Cowboys and Horseback Rides
"The world changes and the cowboys change"read more close
Alex wore a blue plaid button down shirt tucked into his jeans, a baseball cap and black canvas shoes with spurs. For the last 18 years, he's worked as a tour guide showing visitors the beauty of Arenal's volcano and river valley.
Together with a couple of bankers from London and a school headmaster from South Carolina, we mounted our quarter horses and rode into the river valley.
On the trail, Alex gave us the first lesson. The trick to riding is to relax and move with the horse, don't straighten your back, he said, "Tequila helps."
We rode down into the valley then turned to follow the river. A mile downriver we came to a small waterfall. It cascaded down the hillside and over a cliff feeding into the river. After snapping a few pictures, we headed back to a break in the woods and crossed into the water. The horses seemed to enjoy the coolness, bowing their heads to take sips from the current flowing up past their knees.
Farther up the river, we found a sandy shore. We dismounted and tied up our horses beside a cluster of palm trees. We walked down to the river's edge to put our hands in the cool waters.
In the meantime, Alex prepared an impromptu fishing lesson. He pulled down a handful of wild coconuts roughly the size of large acorns from the palms and smashed them on the rocks. He peeled off the coarse skins revealing the soft white flesh inside. Using a pocket-knife, he cut the coconut into pieces and gave us each a taste.
Then, from underneath a rock, Alex procured a flattened-water bottle wrapped in fishing line. He added a piece of coconut flesh to the end of the hook and flung it into the river – no rod, no weight, just a fishing line, hook and bait. He immediately hooked and reeled in a rainbow trout, which he proudly displayed for a picture and threw back into the river.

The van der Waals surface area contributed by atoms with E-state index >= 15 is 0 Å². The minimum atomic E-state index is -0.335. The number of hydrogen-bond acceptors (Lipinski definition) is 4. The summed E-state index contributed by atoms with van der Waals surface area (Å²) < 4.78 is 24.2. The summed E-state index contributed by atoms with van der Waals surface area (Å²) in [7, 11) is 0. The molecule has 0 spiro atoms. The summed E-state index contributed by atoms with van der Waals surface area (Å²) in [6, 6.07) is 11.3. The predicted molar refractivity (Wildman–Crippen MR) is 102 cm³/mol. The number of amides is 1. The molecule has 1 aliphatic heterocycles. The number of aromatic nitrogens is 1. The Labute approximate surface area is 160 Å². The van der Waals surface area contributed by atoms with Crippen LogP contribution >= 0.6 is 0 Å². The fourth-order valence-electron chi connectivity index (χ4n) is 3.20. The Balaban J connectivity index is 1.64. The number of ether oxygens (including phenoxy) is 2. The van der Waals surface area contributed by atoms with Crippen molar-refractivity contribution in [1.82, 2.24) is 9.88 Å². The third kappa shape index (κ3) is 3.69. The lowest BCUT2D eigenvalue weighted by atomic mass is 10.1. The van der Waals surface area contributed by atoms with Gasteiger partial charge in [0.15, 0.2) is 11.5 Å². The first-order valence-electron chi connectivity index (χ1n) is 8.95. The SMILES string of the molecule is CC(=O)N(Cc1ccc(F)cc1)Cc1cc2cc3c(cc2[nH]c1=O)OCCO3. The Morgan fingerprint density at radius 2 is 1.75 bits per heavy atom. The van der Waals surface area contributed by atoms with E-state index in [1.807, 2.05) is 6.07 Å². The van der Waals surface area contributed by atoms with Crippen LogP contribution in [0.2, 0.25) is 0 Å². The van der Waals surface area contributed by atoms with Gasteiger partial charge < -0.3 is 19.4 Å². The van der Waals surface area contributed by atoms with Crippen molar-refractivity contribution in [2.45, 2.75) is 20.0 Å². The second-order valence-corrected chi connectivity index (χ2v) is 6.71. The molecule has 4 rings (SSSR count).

Afterwards, we each took a turn. Alex showed us how to wrap the fishing line around the fingers of our left hand, while using our right hand to fling the end of the hook into the water. While none of us were as skilled as Alex, we each managed a perfect cast. The school headmaster even hooked his own trout.
Back up the Mountain
As the sun began to set over the river valley, we mounted up and started the ride back to the stables. We rode single file up the side of the mountain. Every once in a while, Alex stopped to show us peculiarities of the forest; sap from a rubber tree, the flowers of the durable Balsa tree and the call of a toucan.
Then we galloped. Two by two, we bounced up and down on our horses charging up the mountain. Every 100 yards we stopped to catch our breath (and our balance), then started up again until we reached the top.
Back at the Stables
After we got off the horses, Alex took us to a nearby stable. He opened a wooden door and called out into the dim light. A colt, only two months old, reared its head and clumsily walked toward the cowboy. Petting the young horse Alex told us, "The world changes and the cowboys change."
The colt nibbled at his shirt while I asked for his email for the blog. He just laughed and said cowboys "don't have emails."